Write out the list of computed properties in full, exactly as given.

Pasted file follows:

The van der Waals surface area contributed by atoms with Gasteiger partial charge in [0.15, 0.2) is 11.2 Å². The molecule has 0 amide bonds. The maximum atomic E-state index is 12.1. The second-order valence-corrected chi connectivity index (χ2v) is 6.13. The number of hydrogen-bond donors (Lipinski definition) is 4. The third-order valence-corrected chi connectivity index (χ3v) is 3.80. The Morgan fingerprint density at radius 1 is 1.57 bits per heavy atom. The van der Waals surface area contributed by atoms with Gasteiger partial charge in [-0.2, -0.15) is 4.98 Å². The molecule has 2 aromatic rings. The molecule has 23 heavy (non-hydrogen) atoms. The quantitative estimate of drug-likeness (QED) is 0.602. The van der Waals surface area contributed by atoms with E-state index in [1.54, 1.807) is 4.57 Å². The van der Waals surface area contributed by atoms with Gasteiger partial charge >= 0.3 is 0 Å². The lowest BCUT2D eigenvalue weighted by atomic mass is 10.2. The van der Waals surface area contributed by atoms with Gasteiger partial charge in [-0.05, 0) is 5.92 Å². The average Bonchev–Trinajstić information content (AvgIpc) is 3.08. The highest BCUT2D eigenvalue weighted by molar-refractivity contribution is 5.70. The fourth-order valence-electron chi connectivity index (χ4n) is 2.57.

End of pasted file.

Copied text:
The van der Waals surface area contributed by atoms with Gasteiger partial charge in [0.15, 0.2) is 11.2 Å². The molecule has 0 amide bonds. The maximum atomic E-state index is 12.1. The second-order valence-corrected chi connectivity index (χ2v) is 6.13. The number of hydrogen-bond donors (Lipinski definition) is 4. The third-order valence-corrected chi connectivity index (χ3v) is 3.80. The Morgan fingerprint density at radius 1 is 1.57 bits per heavy atom. The van der Waals surface area contributed by atoms with Gasteiger partial charge in [-0.2, -0.15) is 4.98 Å². The molecule has 2 aromatic rings. The molecule has 23 heavy (non-hydrogen) atoms. The quantitative estimate of drug-likeness (QED) is 0.602. The van der Waals surface area contributed by atoms with E-state index in [1.54, 1.807) is 4.57 Å². The van der Waals surface area contributed by atoms with Gasteiger partial charge >= 0.3 is 0 Å². The lowest BCUT2D eigenvalue weighted by atomic mass is 10.2. The van der Waals surface area contributed by atoms with Gasteiger partial charge in [-0.05, 0) is 5.92 Å². The average Bonchev–Trinajstić information content (AvgIpc) is 3.08. The highest BCUT2D eigenvalue weighted by molar-refractivity contribution is 5.70. The fourth-order valence-electron chi connectivity index (χ4n) is 2.57.